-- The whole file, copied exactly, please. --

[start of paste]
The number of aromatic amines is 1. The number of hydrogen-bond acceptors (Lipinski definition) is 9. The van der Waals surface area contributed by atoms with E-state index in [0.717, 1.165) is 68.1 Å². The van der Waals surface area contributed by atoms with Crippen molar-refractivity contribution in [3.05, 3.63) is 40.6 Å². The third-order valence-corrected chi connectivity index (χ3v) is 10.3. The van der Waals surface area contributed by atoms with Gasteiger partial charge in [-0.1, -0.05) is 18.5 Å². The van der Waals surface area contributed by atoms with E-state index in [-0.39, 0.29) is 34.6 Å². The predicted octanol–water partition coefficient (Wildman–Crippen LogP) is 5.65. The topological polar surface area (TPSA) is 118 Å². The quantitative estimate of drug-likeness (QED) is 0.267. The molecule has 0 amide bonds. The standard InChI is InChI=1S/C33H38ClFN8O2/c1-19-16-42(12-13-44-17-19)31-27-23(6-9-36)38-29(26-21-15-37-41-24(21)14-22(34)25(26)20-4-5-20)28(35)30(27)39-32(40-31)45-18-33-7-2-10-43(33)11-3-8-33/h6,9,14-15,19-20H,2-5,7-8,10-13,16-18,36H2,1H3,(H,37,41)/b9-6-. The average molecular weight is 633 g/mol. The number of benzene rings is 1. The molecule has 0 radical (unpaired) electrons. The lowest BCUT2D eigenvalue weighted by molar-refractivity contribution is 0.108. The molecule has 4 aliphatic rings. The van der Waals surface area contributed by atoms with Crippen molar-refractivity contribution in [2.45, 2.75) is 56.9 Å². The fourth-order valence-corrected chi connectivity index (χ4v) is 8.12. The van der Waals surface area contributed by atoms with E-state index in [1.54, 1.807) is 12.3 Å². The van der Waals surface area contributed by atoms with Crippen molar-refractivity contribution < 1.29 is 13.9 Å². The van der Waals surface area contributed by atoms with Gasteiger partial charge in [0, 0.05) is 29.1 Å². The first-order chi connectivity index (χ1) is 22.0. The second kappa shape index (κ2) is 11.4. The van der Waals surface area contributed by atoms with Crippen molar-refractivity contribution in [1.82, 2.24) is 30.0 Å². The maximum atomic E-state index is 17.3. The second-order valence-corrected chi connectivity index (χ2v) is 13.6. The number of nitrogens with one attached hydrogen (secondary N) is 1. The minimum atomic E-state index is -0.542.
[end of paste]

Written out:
The number of aromatic amines is 1. The number of hydrogen-bond acceptors (Lipinski definition) is 9. The van der Waals surface area contributed by atoms with E-state index in [0.717, 1.165) is 68.1 Å². The van der Waals surface area contributed by atoms with Crippen molar-refractivity contribution in [3.05, 3.63) is 40.6 Å². The third-order valence-corrected chi connectivity index (χ3v) is 10.3. The van der Waals surface area contributed by atoms with Gasteiger partial charge in [-0.1, -0.05) is 18.5 Å². The van der Waals surface area contributed by atoms with E-state index in [-0.39, 0.29) is 34.6 Å². The predicted octanol–water partition coefficient (Wildman–Crippen LogP) is 5.65. The topological polar surface area (TPSA) is 118 Å². The quantitative estimate of drug-likeness (QED) is 0.267. The molecule has 0 amide bonds. The standard InChI is InChI=1S/C33H38ClFN8O2/c1-19-16-42(12-13-44-17-19)31-27-23(6-9-36)38-29(26-21-15-37-41-24(21)14-22(34)25(26)20-4-5-20)28(35)30(27)39-32(40-31)45-18-33-7-2-10-43(33)11-3-8-33/h6,9,14-15,19-20H,2-5,7-8,10-13,16-18,36H2,1H3,(H,37,41)/b9-6-. The average molecular weight is 633 g/mol. The number of benzene rings is 1. The molecule has 0 radical (unpaired) electrons. The lowest BCUT2D eigenvalue weighted by molar-refractivity contribution is 0.108. The molecule has 4 aliphatic rings. The van der Waals surface area contributed by atoms with Crippen molar-refractivity contribution in [2.45, 2.75) is 56.9 Å². The fourth-order valence-corrected chi connectivity index (χ4v) is 8.12. The van der Waals surface area contributed by atoms with E-state index in [1.54, 1.807) is 12.3 Å². The van der Waals surface area contributed by atoms with Crippen molar-refractivity contribution < 1.29 is 13.9 Å². The van der Waals surface area contributed by atoms with Gasteiger partial charge in [0, 0.05) is 29.1 Å². The first-order chi connectivity index (χ1) is 22.0. The second kappa shape index (κ2) is 11.4. The van der Waals surface area contributed by atoms with Crippen molar-refractivity contribution in [1.82, 2.24) is 30.0 Å². The maximum atomic E-state index is 17.3. The second-order valence-corrected chi connectivity index (χ2v) is 13.6. The number of nitrogens with one attached hydrogen (secondary N) is 1. The minimum atomic E-state index is -0.542.